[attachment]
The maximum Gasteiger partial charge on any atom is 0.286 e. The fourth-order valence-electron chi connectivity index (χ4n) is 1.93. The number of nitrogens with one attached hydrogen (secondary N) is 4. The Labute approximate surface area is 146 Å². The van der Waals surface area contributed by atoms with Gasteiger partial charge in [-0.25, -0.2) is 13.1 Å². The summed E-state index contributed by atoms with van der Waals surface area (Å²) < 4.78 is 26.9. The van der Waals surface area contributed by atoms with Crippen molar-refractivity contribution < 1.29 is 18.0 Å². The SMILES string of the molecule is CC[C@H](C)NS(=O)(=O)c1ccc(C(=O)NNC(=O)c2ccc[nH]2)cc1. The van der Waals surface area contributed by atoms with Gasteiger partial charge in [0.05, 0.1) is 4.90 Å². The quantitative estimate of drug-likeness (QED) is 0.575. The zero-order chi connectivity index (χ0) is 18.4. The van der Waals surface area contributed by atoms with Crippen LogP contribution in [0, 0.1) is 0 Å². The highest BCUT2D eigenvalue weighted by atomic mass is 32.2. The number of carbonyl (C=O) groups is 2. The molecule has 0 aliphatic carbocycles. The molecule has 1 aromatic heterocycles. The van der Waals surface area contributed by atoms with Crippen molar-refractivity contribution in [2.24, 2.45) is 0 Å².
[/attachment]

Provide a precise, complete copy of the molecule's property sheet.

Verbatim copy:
The maximum Gasteiger partial charge on any atom is 0.286 e. The fourth-order valence-electron chi connectivity index (χ4n) is 1.93. The number of nitrogens with one attached hydrogen (secondary N) is 4. The Labute approximate surface area is 146 Å². The van der Waals surface area contributed by atoms with Gasteiger partial charge in [-0.25, -0.2) is 13.1 Å². The summed E-state index contributed by atoms with van der Waals surface area (Å²) < 4.78 is 26.9. The van der Waals surface area contributed by atoms with Crippen molar-refractivity contribution < 1.29 is 18.0 Å². The SMILES string of the molecule is CC[C@H](C)NS(=O)(=O)c1ccc(C(=O)NNC(=O)c2ccc[nH]2)cc1. The van der Waals surface area contributed by atoms with Gasteiger partial charge in [0.05, 0.1) is 4.90 Å². The quantitative estimate of drug-likeness (QED) is 0.575. The zero-order chi connectivity index (χ0) is 18.4. The van der Waals surface area contributed by atoms with Crippen LogP contribution in [0, 0.1) is 0 Å². The highest BCUT2D eigenvalue weighted by atomic mass is 32.2. The number of carbonyl (C=O) groups is 2. The molecule has 0 aliphatic carbocycles. The molecule has 1 aromatic heterocycles. The van der Waals surface area contributed by atoms with Crippen molar-refractivity contribution in [2.24, 2.45) is 0 Å².